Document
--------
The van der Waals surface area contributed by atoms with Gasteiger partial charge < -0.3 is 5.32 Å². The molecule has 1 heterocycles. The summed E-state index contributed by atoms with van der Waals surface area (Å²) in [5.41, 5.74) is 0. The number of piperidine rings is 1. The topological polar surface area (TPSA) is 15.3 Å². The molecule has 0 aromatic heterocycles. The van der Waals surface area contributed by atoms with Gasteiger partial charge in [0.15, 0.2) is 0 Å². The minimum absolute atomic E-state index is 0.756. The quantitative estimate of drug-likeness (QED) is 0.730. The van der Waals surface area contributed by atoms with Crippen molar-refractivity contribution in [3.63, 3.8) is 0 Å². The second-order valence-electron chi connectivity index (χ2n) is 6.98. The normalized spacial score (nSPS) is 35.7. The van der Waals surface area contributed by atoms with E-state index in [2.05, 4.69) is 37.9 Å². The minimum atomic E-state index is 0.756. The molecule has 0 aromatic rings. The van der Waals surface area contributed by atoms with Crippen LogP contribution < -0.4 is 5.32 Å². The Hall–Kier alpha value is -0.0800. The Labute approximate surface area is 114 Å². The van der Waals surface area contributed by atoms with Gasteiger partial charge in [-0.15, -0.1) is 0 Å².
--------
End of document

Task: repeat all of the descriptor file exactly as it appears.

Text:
The van der Waals surface area contributed by atoms with Gasteiger partial charge < -0.3 is 5.32 Å². The molecule has 1 heterocycles. The summed E-state index contributed by atoms with van der Waals surface area (Å²) in [5.41, 5.74) is 0. The number of piperidine rings is 1. The topological polar surface area (TPSA) is 15.3 Å². The molecule has 0 aromatic heterocycles. The van der Waals surface area contributed by atoms with Gasteiger partial charge in [0.15, 0.2) is 0 Å². The minimum absolute atomic E-state index is 0.756. The quantitative estimate of drug-likeness (QED) is 0.730. The van der Waals surface area contributed by atoms with Crippen molar-refractivity contribution in [3.63, 3.8) is 0 Å². The second-order valence-electron chi connectivity index (χ2n) is 6.98. The normalized spacial score (nSPS) is 35.7. The van der Waals surface area contributed by atoms with E-state index in [2.05, 4.69) is 37.9 Å². The minimum atomic E-state index is 0.756. The molecule has 0 aromatic rings. The van der Waals surface area contributed by atoms with Crippen LogP contribution < -0.4 is 5.32 Å². The Hall–Kier alpha value is -0.0800. The Labute approximate surface area is 114 Å². The van der Waals surface area contributed by atoms with Gasteiger partial charge in [-0.15, -0.1) is 0 Å².